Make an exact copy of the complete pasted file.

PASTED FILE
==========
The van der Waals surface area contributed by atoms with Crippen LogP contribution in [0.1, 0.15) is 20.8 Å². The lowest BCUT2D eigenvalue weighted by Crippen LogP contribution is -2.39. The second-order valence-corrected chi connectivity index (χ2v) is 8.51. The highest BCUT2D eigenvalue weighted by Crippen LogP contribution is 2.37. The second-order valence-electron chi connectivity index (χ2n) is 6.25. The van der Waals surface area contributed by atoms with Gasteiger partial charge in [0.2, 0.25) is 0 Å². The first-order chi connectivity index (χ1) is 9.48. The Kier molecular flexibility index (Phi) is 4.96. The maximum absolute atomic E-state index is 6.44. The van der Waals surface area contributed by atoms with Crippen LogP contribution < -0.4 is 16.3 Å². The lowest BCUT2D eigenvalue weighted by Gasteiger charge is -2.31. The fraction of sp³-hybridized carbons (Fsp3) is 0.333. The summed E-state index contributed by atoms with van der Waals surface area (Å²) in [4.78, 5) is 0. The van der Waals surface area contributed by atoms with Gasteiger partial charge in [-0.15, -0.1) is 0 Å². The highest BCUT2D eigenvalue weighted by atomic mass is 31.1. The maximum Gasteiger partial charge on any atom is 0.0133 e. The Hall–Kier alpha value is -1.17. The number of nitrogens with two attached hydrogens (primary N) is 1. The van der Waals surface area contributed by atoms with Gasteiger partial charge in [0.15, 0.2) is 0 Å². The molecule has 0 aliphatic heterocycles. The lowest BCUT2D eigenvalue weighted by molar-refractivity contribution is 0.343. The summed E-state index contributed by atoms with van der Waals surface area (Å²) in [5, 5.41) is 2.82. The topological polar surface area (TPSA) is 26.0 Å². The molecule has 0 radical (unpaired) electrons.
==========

The van der Waals surface area contributed by atoms with Crippen LogP contribution in [0.1, 0.15) is 20.8 Å². The lowest BCUT2D eigenvalue weighted by Crippen LogP contribution is -2.39. The second-order valence-corrected chi connectivity index (χ2v) is 8.51. The highest BCUT2D eigenvalue weighted by Crippen LogP contribution is 2.37. The second-order valence-electron chi connectivity index (χ2n) is 6.25. The van der Waals surface area contributed by atoms with Gasteiger partial charge in [0.2, 0.25) is 0 Å². The first-order chi connectivity index (χ1) is 9.48. The Kier molecular flexibility index (Phi) is 4.96. The maximum absolute atomic E-state index is 6.44. The van der Waals surface area contributed by atoms with Crippen LogP contribution < -0.4 is 16.3 Å². The lowest BCUT2D eigenvalue weighted by Gasteiger charge is -2.31. The fraction of sp³-hybridized carbons (Fsp3) is 0.333. The summed E-state index contributed by atoms with van der Waals surface area (Å²) in [4.78, 5) is 0. The van der Waals surface area contributed by atoms with Gasteiger partial charge in [-0.15, -0.1) is 0 Å². The highest BCUT2D eigenvalue weighted by atomic mass is 31.1. The maximum Gasteiger partial charge on any atom is 0.0133 e. The Hall–Kier alpha value is -1.17. The number of nitrogens with two attached hydrogens (primary N) is 1. The van der Waals surface area contributed by atoms with Gasteiger partial charge in [0.15, 0.2) is 0 Å². The molecule has 0 aliphatic heterocycles. The lowest BCUT2D eigenvalue weighted by molar-refractivity contribution is 0.343. The summed E-state index contributed by atoms with van der Waals surface area (Å²) in [5, 5.41) is 2.82. The topological polar surface area (TPSA) is 26.0 Å². The molecule has 0 radical (unpaired) electrons.